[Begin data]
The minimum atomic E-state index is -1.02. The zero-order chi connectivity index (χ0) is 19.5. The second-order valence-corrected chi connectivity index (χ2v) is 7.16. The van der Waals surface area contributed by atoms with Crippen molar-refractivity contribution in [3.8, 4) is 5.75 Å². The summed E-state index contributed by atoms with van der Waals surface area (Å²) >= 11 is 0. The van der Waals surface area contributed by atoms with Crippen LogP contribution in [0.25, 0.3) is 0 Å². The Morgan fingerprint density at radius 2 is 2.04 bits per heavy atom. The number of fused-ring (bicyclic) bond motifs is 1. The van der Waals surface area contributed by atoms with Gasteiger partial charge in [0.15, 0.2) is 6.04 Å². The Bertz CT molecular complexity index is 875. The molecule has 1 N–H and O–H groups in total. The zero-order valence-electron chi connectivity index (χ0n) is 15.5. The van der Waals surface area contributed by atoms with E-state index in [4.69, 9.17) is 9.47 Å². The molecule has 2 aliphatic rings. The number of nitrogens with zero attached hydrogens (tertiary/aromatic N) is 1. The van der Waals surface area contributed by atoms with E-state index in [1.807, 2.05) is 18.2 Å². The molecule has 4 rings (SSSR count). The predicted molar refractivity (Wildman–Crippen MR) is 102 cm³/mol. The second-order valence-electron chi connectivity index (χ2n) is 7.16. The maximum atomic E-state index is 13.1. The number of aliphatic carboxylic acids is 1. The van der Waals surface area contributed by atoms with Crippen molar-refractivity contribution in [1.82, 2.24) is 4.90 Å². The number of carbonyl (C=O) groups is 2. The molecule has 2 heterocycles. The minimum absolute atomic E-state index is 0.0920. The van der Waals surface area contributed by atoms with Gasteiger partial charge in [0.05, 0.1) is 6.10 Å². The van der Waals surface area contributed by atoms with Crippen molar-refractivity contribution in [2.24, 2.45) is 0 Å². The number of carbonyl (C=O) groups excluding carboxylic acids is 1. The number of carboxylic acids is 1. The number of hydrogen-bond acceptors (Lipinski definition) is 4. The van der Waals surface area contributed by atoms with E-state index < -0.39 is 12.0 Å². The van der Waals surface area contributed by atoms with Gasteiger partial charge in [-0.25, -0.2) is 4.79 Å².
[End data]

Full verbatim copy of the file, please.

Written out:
The minimum atomic E-state index is -1.02. The zero-order chi connectivity index (χ0) is 19.5. The second-order valence-corrected chi connectivity index (χ2v) is 7.16. The van der Waals surface area contributed by atoms with Crippen molar-refractivity contribution in [3.8, 4) is 5.75 Å². The summed E-state index contributed by atoms with van der Waals surface area (Å²) >= 11 is 0. The van der Waals surface area contributed by atoms with Crippen LogP contribution in [0.25, 0.3) is 0 Å². The Morgan fingerprint density at radius 2 is 2.04 bits per heavy atom. The number of fused-ring (bicyclic) bond motifs is 1. The van der Waals surface area contributed by atoms with Gasteiger partial charge in [0.15, 0.2) is 6.04 Å². The Bertz CT molecular complexity index is 875. The molecule has 1 N–H and O–H groups in total. The zero-order valence-electron chi connectivity index (χ0n) is 15.5. The van der Waals surface area contributed by atoms with E-state index in [4.69, 9.17) is 9.47 Å². The molecule has 2 aliphatic rings. The number of nitrogens with zero attached hydrogens (tertiary/aromatic N) is 1. The van der Waals surface area contributed by atoms with E-state index in [1.807, 2.05) is 18.2 Å². The molecule has 4 rings (SSSR count). The predicted molar refractivity (Wildman–Crippen MR) is 102 cm³/mol. The second-order valence-electron chi connectivity index (χ2n) is 7.16. The maximum atomic E-state index is 13.1. The number of aliphatic carboxylic acids is 1. The van der Waals surface area contributed by atoms with Crippen molar-refractivity contribution in [1.82, 2.24) is 4.90 Å². The number of carbonyl (C=O) groups is 2. The molecule has 2 heterocycles. The minimum absolute atomic E-state index is 0.0920. The van der Waals surface area contributed by atoms with Gasteiger partial charge in [0.05, 0.1) is 6.10 Å². The van der Waals surface area contributed by atoms with Crippen molar-refractivity contribution in [2.24, 2.45) is 0 Å². The number of carbonyl (C=O) groups excluding carboxylic acids is 1. The number of carboxylic acids is 1. The number of hydrogen-bond acceptors (Lipinski definition) is 4. The van der Waals surface area contributed by atoms with E-state index < -0.39 is 12.0 Å². The van der Waals surface area contributed by atoms with Gasteiger partial charge in [-0.25, -0.2) is 4.79 Å².